Last weekend, I spent several hours updating my purchase list for the year. This task took such a long time because I hadn’t done it in over four months and had to hunt around a lot for the pertinent information. Since I had put off the update for so long, it ended up being a much more surprising – and depressing – experience than it should have been. This has highlighted the importance of updating the list regularly, at least once a month, in order to increase awareness and hopefully prevent myself from getting out of control with my purchases.
Tracking your purchases can help you control your shopping.
Even though I update QuickBooks (what my husband and I use for our accounting) every one to two weeks, I still have a tendency to keep myself “in the dark” in terms of what’s going on with my shopping. I may know the financial numbers and even be able to stick to a budget, as I’ve done for three plus years now, but I often lose sight of how many items I’m buying and how they are or aren’t working for my wardrobe and life.
The following is a guest post from Sybil, a longtime reader of this blog. After retiring at 60, Sybil transitioned to a self-employed consulting role, no longer going into an office every day. That change opened her up to addressing her problem of over-shopping and she embarked on a Project 333 challenge – and she learned a lot!
If you would like to be profiled in an upcoming installment of the “Stories of Recovery” series (you can be anonymous if desired), please connect with me to share your thoughts.
Early in 2016, I decided to challenge myself with a modified Project 333 exercise – selecting 33 items of clothing and wearing only those pieces (accessories not included in count) for three months. Those who know me well laughed at my plan. I’m not exactly known for setting limits on myself. But, remarkably, not only did I succeed, I reached a turning point in managing my wardrobe. And, most surprising, the emotional payoff was significant.
This was Sybil’s Project 333 capsule wardrobe earlier this year.
I recently returned from a five day trip to Fort Worth, Texas (sister city to Dallas). It was my first time to that area other than the DFW airport (which doesn’t count…), so it was an adventure. The reason I went there was to meet up with some of the wonderful ladies from the private Facebook group I started, most of whom I had never met in person but had conversed with many times online. A Fort Worth local took the reins in planning the event and thought of lots of special details that I never would have considered myself. She even organized an early celebration for my 50th birthday, complete with tiara and Hawaiian lei (photo below). Here are a couple of pictures of me embracing the Texas culture with a fringed boot and cowboy hat:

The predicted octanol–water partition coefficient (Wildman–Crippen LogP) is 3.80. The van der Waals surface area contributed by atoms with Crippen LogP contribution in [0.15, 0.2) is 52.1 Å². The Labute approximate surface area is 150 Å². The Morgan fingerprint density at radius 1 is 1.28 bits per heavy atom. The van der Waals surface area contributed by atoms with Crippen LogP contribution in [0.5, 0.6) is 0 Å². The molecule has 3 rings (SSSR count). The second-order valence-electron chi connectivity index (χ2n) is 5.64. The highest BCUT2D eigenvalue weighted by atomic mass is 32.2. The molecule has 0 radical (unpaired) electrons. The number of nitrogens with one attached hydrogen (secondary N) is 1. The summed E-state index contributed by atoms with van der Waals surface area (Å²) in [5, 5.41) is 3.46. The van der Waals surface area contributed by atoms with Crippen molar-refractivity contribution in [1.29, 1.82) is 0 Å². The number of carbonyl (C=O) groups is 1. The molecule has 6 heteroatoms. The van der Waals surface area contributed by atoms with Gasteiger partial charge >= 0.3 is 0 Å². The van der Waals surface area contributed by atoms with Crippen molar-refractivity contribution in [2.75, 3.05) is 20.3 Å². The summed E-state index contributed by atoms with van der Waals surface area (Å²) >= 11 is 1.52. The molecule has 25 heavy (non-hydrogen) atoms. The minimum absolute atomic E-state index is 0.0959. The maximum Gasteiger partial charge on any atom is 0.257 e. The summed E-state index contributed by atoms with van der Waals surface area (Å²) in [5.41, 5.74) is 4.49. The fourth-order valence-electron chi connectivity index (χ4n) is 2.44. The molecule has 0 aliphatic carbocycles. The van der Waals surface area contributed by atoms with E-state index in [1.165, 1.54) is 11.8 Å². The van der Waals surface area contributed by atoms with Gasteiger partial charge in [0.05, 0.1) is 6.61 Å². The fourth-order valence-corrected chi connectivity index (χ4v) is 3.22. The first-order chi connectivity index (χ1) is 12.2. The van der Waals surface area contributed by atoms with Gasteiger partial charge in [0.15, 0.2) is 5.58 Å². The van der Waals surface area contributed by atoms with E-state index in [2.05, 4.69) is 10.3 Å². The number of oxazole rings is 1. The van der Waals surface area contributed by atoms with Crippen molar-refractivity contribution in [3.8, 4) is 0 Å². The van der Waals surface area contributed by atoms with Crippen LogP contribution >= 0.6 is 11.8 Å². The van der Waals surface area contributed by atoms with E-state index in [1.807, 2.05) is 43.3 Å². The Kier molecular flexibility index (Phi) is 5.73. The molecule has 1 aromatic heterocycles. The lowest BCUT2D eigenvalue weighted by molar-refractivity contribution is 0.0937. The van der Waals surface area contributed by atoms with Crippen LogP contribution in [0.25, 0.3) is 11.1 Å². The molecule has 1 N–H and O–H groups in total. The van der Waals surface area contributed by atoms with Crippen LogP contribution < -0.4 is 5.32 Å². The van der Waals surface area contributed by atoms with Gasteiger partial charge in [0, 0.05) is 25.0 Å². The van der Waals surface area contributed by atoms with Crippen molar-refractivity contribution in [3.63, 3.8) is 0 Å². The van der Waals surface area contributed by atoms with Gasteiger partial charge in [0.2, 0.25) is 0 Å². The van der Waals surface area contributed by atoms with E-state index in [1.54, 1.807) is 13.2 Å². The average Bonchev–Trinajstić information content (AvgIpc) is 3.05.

While it’s true that July isn’t necessarily the ideal time to visit Texas, the heat wasn’t as extreme as I’d feared. I mostly stayed indoors during the day and enjoyed the balmy evenings when no jacket was required. All in all, it was a fun-filled trip and I’m so grateful I was able to make it! I don’t get many in-person interactions in my day-to-day life, so it was so nice to be able to look into people’s eyes and share laughter and meaningful conversations face to face. I wish I could show you the photos I took of the lovely women in attendance, but not everyone wants to splash photos of themselves across the Internet, so I’ll respect their privacy. Suffice it to say that they are all beautiful inside and out and I’m pleased to know them.
I hadn’t traveled in almost a year (see my last travel debrief here) and I just don’t do it often enough to get good at packing. I don’t know if I will ever be a packing minimalist, but I’ve found that reflecting back on what did and didn’t work has helped me improve in terms of making the right decisions and not over-packing so much (I have a long history of doing just that!). In today’s post, I look at what I brought to Texas with me, whether or not my packing served me well, and what I wore during my stay.